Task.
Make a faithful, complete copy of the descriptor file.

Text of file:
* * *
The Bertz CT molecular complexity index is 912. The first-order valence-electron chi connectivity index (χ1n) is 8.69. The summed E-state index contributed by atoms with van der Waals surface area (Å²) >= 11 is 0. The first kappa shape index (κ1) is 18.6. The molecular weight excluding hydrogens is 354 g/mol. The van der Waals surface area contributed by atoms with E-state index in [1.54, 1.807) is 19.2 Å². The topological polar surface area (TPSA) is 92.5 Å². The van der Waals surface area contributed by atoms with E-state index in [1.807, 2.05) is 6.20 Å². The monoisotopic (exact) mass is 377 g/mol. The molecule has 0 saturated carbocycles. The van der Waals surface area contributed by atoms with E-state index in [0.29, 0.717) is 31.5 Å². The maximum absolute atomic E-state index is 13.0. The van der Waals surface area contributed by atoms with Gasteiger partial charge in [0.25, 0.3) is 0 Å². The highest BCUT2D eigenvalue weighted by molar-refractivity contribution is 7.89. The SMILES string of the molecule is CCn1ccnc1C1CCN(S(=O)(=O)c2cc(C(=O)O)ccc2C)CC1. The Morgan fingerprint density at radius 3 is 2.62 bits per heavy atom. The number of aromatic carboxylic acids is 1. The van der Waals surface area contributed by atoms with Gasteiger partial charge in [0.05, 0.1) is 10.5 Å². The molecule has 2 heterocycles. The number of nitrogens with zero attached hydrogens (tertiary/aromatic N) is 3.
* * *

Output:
The Bertz CT molecular complexity index is 912. The first-order valence-electron chi connectivity index (χ1n) is 8.69. The summed E-state index contributed by atoms with van der Waals surface area (Å²) >= 11 is 0. The first kappa shape index (κ1) is 18.6. The molecular weight excluding hydrogens is 354 g/mol. The van der Waals surface area contributed by atoms with E-state index in [1.54, 1.807) is 19.2 Å². The topological polar surface area (TPSA) is 92.5 Å². The van der Waals surface area contributed by atoms with E-state index in [1.807, 2.05) is 6.20 Å². The monoisotopic (exact) mass is 377 g/mol. The molecule has 0 saturated carbocycles. The van der Waals surface area contributed by atoms with E-state index in [0.29, 0.717) is 31.5 Å². The maximum absolute atomic E-state index is 13.0. The van der Waals surface area contributed by atoms with Gasteiger partial charge in [0.25, 0.3) is 0 Å². The highest BCUT2D eigenvalue weighted by molar-refractivity contribution is 7.89. The SMILES string of the molecule is CCn1ccnc1C1CCN(S(=O)(=O)c2cc(C(=O)O)ccc2C)CC1. The Morgan fingerprint density at radius 3 is 2.62 bits per heavy atom. The number of aromatic carboxylic acids is 1. The van der Waals surface area contributed by atoms with Gasteiger partial charge in [0.05, 0.1) is 10.5 Å². The molecule has 2 heterocycles. The number of nitrogens with zero attached hydrogens (tertiary/aromatic N) is 3.